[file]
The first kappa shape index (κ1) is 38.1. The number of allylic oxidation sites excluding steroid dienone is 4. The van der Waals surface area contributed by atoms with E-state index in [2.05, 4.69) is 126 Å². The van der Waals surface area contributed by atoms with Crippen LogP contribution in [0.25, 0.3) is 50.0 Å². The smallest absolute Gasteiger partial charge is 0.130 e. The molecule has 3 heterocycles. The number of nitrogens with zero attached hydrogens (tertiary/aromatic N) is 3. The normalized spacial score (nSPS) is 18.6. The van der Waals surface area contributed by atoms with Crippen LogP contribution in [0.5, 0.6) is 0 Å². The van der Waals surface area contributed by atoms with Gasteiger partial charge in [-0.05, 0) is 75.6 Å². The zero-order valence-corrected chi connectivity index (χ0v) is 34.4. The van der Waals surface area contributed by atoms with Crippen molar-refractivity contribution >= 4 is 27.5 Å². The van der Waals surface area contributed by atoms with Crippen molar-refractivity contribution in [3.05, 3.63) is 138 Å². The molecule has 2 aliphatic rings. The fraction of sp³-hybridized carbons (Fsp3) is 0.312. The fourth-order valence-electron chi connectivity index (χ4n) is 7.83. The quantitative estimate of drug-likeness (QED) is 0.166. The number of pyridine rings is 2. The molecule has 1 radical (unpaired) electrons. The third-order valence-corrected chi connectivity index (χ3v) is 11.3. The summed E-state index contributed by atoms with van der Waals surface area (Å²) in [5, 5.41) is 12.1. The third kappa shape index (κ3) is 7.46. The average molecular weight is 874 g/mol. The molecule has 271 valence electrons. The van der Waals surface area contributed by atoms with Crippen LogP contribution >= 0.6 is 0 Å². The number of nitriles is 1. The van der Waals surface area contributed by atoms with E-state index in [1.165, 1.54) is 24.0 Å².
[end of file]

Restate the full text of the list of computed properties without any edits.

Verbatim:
The first kappa shape index (κ1) is 38.1. The number of allylic oxidation sites excluding steroid dienone is 4. The van der Waals surface area contributed by atoms with E-state index in [2.05, 4.69) is 126 Å². The van der Waals surface area contributed by atoms with Crippen LogP contribution in [0.25, 0.3) is 50.0 Å². The smallest absolute Gasteiger partial charge is 0.130 e. The molecule has 3 heterocycles. The number of nitrogens with zero attached hydrogens (tertiary/aromatic N) is 3. The normalized spacial score (nSPS) is 18.6. The van der Waals surface area contributed by atoms with Crippen LogP contribution in [0.5, 0.6) is 0 Å². The van der Waals surface area contributed by atoms with Gasteiger partial charge in [-0.05, 0) is 75.6 Å². The zero-order valence-corrected chi connectivity index (χ0v) is 34.4. The van der Waals surface area contributed by atoms with Crippen molar-refractivity contribution >= 4 is 27.5 Å². The van der Waals surface area contributed by atoms with Crippen molar-refractivity contribution in [3.05, 3.63) is 138 Å². The molecule has 2 aliphatic rings. The fraction of sp³-hybridized carbons (Fsp3) is 0.312. The fourth-order valence-electron chi connectivity index (χ4n) is 7.83. The quantitative estimate of drug-likeness (QED) is 0.166. The number of pyridine rings is 2. The molecule has 1 radical (unpaired) electrons. The third-order valence-corrected chi connectivity index (χ3v) is 11.3. The summed E-state index contributed by atoms with van der Waals surface area (Å²) in [5, 5.41) is 12.1. The third kappa shape index (κ3) is 7.46. The average molecular weight is 874 g/mol. The molecule has 271 valence electrons. The van der Waals surface area contributed by atoms with Crippen LogP contribution >= 0.6 is 0 Å². The number of nitriles is 1. The van der Waals surface area contributed by atoms with E-state index in [1.165, 1.54) is 24.0 Å².